When Phyllis Coleman Mouton was a teenager, she helped to integrate Mount Carmel Academy in Lafayette. She became vice president of workforce and economic development at Baton Rouge Community College from 1997 until her retirement, when she was named Distinguished Retiree. She was the first Black woman to be named president of the Rotary Club of Baton Rouge, one of the largest Rotary Clubs in the world. 

She was the first African American woman named secretary of the Louisiana Department of Labor. 

She presently serves as the founder and president of Women of Wisdom of Acadiana, a nonprofit organization with 162 diverse women in Lafayette.

Phyllis is married to Lyle Joseph Mouton Sr. and they have three children, Lyle Jr., Lynn and Leah; a son-in-law Marcus; and seven grandchildren: Alexis, Kayla, Cameron, Keegan, Cole, Khloe and Kaden.

What are your thoughts on the importance of leaders being observers first?

I love to observe. I love learning about the person’s style. You may not hear their voice as much, but you can see how they do things — they’re speaking to you through their actions, and that is most important for me. 

Sometimes it’s good to be quiet and just listen and observe. I do more of that today. 

What advice would you give to your younger self? 

I would say to my younger self, “Understand, you don’t know it all. You need to get support and true voices and responses from people who respect you and want to see you advance.” 

I would have said, “Get to know mentors.” I had good mentors, but I would have had more conversations with more mature leaders.

I respect intergenerational leadership, but when I was younger, I would have liked to have understood that the people who have gone through life can share so much to help you avoid pitfalls or to help you enhance your life much more than trying to do it yourself. 

What advice would you give to women in the working world today? 

Oftentimes, women don’t ask for what they want. I see too many women who see the word no or allow their inner fears to keep them from asking for what they want. 

The word no is not going to kill you. And it perhaps means, in a lot of cases, no, not now. 

Listen carefully. Don’t be afraid to have a voice — and I use that a lot — because I think women need to use their voices more. 

Who have been some of your influences through the years? 

First, my mother. She had a quiet demeanor, but she spoke things that made me think. She allowed me to experience the world around me. When I say the world, I didn’t go past New Orleans, but for a high school student, she was comfortable with me making new friends and spending time with them over the weekend in Baton Rouge. That’s something you’re just not going to find — Black mothers who felt that comfortable. 

In her own way she challenged me to do better. If I said, “Mother, I’d like to integrate Mount Carmel.” She’d say, “Well, if that’s what you want to do, do it.” 

She was the first influencer. 

Others include James Oliver, Ralph Thomas, Odon Bockey, James Caillier, Dennis J. Shields, Dolores Spikes, Rolfe McCollister, Lorna Bourg, Alfredo Tillman Bester, Gov. Buddy Roemer and more.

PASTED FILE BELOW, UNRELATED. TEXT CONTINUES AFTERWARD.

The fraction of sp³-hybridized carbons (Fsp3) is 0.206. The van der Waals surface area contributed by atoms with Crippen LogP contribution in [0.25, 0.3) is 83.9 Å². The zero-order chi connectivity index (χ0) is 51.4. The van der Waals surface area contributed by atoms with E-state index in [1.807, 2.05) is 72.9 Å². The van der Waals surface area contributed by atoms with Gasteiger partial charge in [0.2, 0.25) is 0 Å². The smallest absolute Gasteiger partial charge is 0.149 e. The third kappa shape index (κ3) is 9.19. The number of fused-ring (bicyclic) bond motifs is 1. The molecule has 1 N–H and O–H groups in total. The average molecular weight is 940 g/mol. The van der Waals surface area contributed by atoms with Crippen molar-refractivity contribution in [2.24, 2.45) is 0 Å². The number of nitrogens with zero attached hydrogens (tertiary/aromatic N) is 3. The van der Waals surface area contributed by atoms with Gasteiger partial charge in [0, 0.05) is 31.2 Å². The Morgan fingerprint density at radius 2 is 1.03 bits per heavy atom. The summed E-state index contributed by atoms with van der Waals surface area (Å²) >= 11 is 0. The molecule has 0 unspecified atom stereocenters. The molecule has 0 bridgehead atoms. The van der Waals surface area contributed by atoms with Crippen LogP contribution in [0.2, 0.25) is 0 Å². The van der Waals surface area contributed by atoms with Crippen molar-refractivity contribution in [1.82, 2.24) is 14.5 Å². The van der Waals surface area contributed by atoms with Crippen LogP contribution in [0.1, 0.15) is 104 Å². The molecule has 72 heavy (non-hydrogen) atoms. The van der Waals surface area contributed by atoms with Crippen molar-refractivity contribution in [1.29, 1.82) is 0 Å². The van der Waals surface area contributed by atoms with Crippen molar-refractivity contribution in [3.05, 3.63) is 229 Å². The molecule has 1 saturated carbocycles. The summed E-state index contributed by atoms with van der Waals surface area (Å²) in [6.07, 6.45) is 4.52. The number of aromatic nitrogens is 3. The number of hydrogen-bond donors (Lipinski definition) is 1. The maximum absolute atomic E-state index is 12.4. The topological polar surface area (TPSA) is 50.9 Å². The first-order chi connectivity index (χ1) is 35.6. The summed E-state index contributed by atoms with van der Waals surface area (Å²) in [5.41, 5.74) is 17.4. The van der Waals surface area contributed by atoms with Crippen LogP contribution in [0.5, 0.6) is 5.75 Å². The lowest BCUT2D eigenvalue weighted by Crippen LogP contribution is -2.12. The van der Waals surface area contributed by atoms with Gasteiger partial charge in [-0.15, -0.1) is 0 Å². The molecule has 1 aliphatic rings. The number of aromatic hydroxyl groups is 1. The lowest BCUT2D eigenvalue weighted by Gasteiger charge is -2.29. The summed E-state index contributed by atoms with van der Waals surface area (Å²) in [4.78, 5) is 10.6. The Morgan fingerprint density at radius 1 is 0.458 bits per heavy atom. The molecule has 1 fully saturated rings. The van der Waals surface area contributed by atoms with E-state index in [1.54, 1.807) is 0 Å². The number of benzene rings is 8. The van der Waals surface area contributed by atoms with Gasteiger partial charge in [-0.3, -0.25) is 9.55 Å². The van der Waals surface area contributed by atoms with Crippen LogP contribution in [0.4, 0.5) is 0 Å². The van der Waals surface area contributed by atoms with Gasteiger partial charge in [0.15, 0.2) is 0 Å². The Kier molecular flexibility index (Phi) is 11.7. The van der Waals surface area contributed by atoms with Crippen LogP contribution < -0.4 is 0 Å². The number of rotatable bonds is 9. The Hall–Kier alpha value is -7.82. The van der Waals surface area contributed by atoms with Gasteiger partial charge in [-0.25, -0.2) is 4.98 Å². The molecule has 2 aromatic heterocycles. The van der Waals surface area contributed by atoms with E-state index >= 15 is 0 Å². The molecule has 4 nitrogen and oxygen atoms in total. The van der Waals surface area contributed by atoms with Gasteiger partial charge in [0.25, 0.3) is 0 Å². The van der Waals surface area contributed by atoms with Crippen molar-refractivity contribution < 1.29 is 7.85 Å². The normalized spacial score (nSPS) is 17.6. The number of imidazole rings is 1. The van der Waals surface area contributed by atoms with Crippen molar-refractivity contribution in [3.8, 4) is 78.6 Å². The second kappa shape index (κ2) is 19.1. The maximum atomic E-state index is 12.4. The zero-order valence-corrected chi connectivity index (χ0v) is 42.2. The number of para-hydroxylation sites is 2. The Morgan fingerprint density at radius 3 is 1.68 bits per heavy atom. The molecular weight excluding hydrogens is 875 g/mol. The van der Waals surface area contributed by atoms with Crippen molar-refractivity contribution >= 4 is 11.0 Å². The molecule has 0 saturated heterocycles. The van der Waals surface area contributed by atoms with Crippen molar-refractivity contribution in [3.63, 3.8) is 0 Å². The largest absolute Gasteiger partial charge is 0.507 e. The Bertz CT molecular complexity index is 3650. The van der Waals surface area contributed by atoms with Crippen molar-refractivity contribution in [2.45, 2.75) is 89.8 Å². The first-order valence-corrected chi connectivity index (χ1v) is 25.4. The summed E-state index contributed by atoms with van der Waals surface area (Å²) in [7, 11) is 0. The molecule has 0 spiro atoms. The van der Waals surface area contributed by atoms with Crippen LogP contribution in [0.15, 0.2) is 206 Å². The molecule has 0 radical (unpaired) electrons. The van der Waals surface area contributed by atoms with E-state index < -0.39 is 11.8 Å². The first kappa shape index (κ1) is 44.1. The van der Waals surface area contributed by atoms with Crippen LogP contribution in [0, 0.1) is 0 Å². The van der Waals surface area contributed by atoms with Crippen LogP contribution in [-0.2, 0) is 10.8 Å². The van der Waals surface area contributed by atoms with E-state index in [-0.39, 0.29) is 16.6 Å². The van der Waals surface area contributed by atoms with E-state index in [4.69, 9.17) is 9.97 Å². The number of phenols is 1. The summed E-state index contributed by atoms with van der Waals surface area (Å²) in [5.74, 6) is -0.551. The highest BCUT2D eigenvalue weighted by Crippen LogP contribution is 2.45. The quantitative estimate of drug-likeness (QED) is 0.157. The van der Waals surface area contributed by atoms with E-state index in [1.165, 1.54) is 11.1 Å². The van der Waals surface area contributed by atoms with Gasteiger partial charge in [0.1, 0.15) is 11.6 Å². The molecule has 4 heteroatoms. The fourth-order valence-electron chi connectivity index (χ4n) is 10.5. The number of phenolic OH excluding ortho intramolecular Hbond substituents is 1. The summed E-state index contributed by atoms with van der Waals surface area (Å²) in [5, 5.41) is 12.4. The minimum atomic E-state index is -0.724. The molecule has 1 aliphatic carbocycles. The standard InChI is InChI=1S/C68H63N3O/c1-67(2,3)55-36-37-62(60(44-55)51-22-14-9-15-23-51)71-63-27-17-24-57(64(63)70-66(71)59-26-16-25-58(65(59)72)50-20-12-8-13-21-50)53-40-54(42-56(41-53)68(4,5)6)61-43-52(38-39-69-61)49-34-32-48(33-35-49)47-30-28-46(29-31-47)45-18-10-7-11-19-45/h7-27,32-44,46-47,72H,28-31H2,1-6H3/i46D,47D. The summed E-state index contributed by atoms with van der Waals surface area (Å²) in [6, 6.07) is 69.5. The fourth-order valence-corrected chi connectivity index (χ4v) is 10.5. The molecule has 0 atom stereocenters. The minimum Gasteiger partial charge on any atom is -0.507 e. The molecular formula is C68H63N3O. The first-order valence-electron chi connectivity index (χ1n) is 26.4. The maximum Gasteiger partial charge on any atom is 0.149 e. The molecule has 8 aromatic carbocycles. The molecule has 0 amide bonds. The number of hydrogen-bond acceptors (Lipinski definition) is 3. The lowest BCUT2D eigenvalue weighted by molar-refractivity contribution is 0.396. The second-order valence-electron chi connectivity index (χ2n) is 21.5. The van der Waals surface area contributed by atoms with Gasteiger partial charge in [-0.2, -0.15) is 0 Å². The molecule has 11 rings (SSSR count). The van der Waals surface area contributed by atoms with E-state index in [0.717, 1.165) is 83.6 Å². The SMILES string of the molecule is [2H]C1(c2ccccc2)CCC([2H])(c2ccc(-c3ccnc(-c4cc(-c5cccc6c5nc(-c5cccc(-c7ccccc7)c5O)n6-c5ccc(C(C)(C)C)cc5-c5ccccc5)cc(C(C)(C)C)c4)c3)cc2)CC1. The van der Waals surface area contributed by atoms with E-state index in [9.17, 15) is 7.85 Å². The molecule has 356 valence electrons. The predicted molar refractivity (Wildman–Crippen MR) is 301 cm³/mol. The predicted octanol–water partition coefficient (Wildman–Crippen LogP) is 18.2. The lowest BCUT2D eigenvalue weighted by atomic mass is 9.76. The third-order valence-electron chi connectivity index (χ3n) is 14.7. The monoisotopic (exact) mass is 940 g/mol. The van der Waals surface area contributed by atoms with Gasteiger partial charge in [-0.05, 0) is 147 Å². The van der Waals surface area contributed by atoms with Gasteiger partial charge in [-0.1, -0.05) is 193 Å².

I need to say thank you to these people more because it was adults such as these people who really gave me the confidence, the desire to be persistent, the resiliency and the ability to lead.

If I didn’t have people like that behind me and beside me — they put me at the table to make critical decisions with those people who were considered movers and shakers. 

You’ve been such a trailblazer. What do you see as the importance of having someone who looks like you in leadership positions? 

It’s critical. It represents the truth of what America is. However, it means nothing if I don’t pull others up from behind. It means you have a real responsibility when you’re the first. 

You have to continue the cycle. It can be just you, and then it ends. No, you have to reach back and pull other Black women forward with you. That’s the purpose of Women of Wisdom in part — to pull all women forward, but certainly we know the disparities that have existed. Those that have prevented women of color from moving forward. We still experience such a wide wage gap. When are we going to see Black women rise to the occasion of being in leadership? 

In a lot of corporations, we’re not there. But it takes the drive, the desire, the uncomfortableness of Black women to want to be there. 

Those of us who have had the opportunity, we have a responsibility.

My mother used to say, “Never forget where you have come from, Phyllis, but never allow where you have come from to keep you from where you’re going.”

When she said that to me, I understood it. Not only where you came from in the neighborhood or the community but never forget internally the values you were taught as you move forward through your journey. 

What are you most proud of? 

No doubt, my family. I’m proud that I’m in the Catholic Church. I’m proud, but at the same time, I question a lot of things. I had the opportunity to grow up with the first Black priest in Lafayette. That was rich for me. 

What is the mission of Women of Wisdom? 

First and foremost, Women of Wisdom is about unity, of diverse women and ethnicities. We hear often that women are stronger together. Well, we’re stronger with different ethnicities and even stronger if you’re intergenerational women and women from all walks of life. 

Women of Wisdom didn’t hand-pick its members — that’s the beauty of it. If someone is interested, you express it, and you’re invited to orientation. Orientation is a cup of coffee and a conversation. 

The whole idea is that if this community of Lafayette is going to be truly vibrant, then we have to love each other and be comfortable talking to each other. We have to fellowship together. When you are able to do that, you can make positive impact in so many areas within the community.